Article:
I wore the "lemons" for a few more months, until they died again, and then switched to the new boots. Last year I got a new credit card with a $500 credit limit, maxed it out, and then paid it off completely (still not sure what that was about). Somehow I got the idea that I therefore had an extra $500, so I used it to buy my Pirate Boots. (I'm actually still paying for those, I guess). Actually, it seems that I'm ahead of schedule--I bought new boots on the 24th of January last year, but on the 17th this year...

Anyway, I wear the Pirate Boots from time to time (I'm wearing them today) and on Special Occasions, but they cost a frightening amount of money, and so I'm scared to wear them too often. The Fluevogs, I realized recently, are actually beyond their last legs. Just because they still have a semblance of structural integrity, just because they aren't covered in duct tape and tie line, it's still ok to get new every day boots. Most of the eyelets have gone, all but three of the quick-tie hooks are gone, I can only lace them up halfway before I have to start wrapping the laces around the boot so that I can keep it attached to me foot.

I spent a while boot shopping yesterday, and was finding nothing. Or, rather, finding a lot of extremely boring footware, and a very very little that was "well, that would be ok, I guess". Inevitably, I would then realize that the "ok" shoes were $350. I'm not spending that much for "ok". Finally Katya point out these, on Zappos.com:

They aren't the Best Boots Ever, but they look fine for my Second-Best Boots, and they were only sixty bucks, including shipping. As you may have noticed, they have some chrome on them. Buckles are nice, too++.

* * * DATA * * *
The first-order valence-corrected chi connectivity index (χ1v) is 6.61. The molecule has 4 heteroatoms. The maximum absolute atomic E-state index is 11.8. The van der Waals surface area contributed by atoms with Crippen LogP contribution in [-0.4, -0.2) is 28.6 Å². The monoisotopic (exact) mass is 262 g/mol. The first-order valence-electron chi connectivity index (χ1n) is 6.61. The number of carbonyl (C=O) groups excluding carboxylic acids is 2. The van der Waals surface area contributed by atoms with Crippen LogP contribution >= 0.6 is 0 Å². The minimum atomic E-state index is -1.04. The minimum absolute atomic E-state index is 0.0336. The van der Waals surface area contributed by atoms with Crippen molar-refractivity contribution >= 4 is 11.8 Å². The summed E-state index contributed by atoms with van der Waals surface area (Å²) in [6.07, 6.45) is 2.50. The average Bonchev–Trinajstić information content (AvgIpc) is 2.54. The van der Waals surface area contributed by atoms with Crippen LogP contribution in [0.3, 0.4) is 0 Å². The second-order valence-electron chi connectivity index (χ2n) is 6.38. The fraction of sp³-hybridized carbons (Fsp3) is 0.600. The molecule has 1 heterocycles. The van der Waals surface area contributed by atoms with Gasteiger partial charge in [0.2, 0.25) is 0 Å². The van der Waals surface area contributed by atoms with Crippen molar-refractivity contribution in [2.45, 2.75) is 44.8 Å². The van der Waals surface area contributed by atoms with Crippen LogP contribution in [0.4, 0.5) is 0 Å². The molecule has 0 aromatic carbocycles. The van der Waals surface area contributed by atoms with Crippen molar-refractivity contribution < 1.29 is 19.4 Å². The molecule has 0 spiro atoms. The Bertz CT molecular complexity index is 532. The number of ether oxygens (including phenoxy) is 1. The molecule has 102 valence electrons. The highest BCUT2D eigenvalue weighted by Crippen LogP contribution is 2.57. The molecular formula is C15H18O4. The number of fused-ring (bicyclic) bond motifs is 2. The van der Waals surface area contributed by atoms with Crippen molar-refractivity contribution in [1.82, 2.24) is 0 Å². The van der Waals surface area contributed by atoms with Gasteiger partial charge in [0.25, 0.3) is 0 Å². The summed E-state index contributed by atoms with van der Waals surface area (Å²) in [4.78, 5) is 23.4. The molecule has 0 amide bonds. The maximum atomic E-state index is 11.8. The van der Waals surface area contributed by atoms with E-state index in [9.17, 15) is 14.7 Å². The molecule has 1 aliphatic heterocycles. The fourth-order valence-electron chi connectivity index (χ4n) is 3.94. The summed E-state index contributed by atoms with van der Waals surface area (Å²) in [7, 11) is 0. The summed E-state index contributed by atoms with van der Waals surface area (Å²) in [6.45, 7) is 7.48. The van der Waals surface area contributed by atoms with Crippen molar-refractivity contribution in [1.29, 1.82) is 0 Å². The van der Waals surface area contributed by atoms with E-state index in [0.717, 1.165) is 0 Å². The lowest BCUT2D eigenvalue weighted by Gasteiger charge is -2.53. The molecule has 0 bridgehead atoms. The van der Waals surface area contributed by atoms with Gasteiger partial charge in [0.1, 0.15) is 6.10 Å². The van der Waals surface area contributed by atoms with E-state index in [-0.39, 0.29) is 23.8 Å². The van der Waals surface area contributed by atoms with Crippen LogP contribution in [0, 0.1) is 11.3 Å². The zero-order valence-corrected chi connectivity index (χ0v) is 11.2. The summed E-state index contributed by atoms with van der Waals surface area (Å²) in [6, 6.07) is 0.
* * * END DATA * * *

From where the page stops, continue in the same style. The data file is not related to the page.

It seems very strange to me to have not only a second-best pair of boots, but also to have a third-best pair. To say nothing of the fact that my Best Boots are hand-made leather pirate boots. It's also weird to buy new boots so easily and quickly, online, without ritual or ceremony.













* Actually, perhaps I merely walked into the store and bought them outright. I can't remember and, although I feel that it's a better story the other way, I want to be clear about this in the future.


++ It is well worthwhile to consider to military aesthetic here. Perhaps they are attractive to me, in part, because they look like armor--armor that can protect me from a hostile world? Or perhaps they look like part of a uniform, and soldiers have power? Maybe I like them because they are bizarre, but not ridiculous. People won't think of me as frivolous merely because of these boots, and it's important to me that folks take me seriously. I think that this is behind a lot of the industro-goth movment, with its spikes and chains. If you don't fit in with the herd, you're obviously either a Lone Wolf or a Fool, and if you wear enough spikes and chains people won't think that you're a Fool. Even still, surely there's a non-militaristic aesthetic that doesn't read as frivolous? Well, not in the realm of Boots that Fit and that I Can Afford, at any rate.

And yes, it might seem odd that I care about whether I am taken seriously, but this is no new change--I've felt this way for years, possibly forever. That doesn't prevent me from certain... outré eccentricities of dress, however.

Comments